The above two files (TASK.BAT and TRACK.ADF) define a list of fourteen tasks with ten that are trackable and one that is repeated and tracked separately for each execution. The database has three time periods defined, the time periods defined are trackable between the hours of 6:00 a.m. and 6:00 p.m.

These files are loaded by the operator into the CPU RAM 6. The display 1 is then cleared of any previous database entries 15 and a new one, retrievable by the user, is set up under the name TRACK.ACT. When the scheduler of the display 1 executes the file TASK.BAT (an interruptible event), this file will take over the display and begin execution of the first task BREAKSPL, which is an animated advertisement. The T/A function of the display then determines in which time period (T1, T2, T3 or T4) the task was initiated. Then, an attempt counter (for the determined time period), contained in database record number one, is incremented to indicate that this task was attempted. If the task is completed, a completion counter (for the determined time period) will be incremented and the date and time in which the task was initiated will be stored.

As TASK.BAT maintains control of the display 1 (no other interrupting events and it has not completed its list of tasks), the next task will be executed and so on until the end of the list when TASK.BAT gives control of the display 1 back to the master scheduler. While running through this list of tasks, WARMUP will be recorded in record area number two, and DAYSPL will be recorded in record area number three, and EXERSHOW will be recorded in record area number four, and LUNCHSPL will be recorded in record area number five, and then the first showing of CRUISEAD will be recorded in record area number six, while the second showing will be recorded in record area number ten. The other tasks will be recorded in their designated record areas, while the FILLER tasks will not be recorded as they did not have an appendage signifying that they were to be tracked.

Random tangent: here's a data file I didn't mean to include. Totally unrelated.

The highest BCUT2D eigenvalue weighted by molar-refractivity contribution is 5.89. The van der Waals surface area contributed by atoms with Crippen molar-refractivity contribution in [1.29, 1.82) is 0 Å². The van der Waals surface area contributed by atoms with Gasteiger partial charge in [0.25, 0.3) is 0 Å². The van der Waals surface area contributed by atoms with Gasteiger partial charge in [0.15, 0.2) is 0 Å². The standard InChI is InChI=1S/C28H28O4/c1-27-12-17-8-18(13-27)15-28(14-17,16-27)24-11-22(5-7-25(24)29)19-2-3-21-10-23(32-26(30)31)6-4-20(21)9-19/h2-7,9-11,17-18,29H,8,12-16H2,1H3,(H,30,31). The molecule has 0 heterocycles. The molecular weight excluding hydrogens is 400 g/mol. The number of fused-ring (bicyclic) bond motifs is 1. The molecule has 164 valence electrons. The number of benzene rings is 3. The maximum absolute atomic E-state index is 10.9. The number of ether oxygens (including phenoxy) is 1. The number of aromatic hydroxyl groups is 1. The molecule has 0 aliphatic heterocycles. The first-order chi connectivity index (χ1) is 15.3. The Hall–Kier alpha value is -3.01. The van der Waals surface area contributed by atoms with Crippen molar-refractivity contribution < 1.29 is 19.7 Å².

As noted above the task "CRUISEAD" is run twice in one complete sequence with a separate tracking of each time it is executed. This is to provide maximum flexibility for the user, as to how to manage what is to be tracked. A task of the same name can appear a multitude of times within the same task list and can be tracked in the same record area or in separate areas as defined by the TASK.BAT file 25 and the TRACK.ADF file 22.

In summary, regarding the above example, some of the tasks are tracked, while others are not and in one case, the same task is executed twice within one sequence with separate recordings for each execution of the same task.

As above-noted, the file "TASK.BAT" is executed as a command called out in the time scheduler of the display and could be either a TIME COMMAND or a TASK COMMAND. In the above example, the file "TASK.BAT" might be executed twice an hour from 6:00 a.m. until 6:00 p.m. with each execution requiring approximately twenty minutes and other commands to be executed by the display scheduler. Alternatively, it may be desired that the file definition begin execution exactly at 6:00 a.m., 12:00 noon, and 4:00 p.m. This could be accomplished in the command file for the time scheduler by use of the SYNCHRONIZE COMMAND. Attached appendix B made part thereof contains flowcharts illustrating the logical steps performed in implementing the above-described T/A task. The flow charts are intended to be illustrative and are not intended to limit the present invention.

A further aspect of the present invention is to adapt the LED matrix display 1 so that it can be configured to be used to display sports information and, in particular, score boards for various sporting events. Each sporting event requires different information be displayed. For example, FIG. 7 and FIG. 8 illustrate the display 1 configured for use as baseball and football score boards, respectively.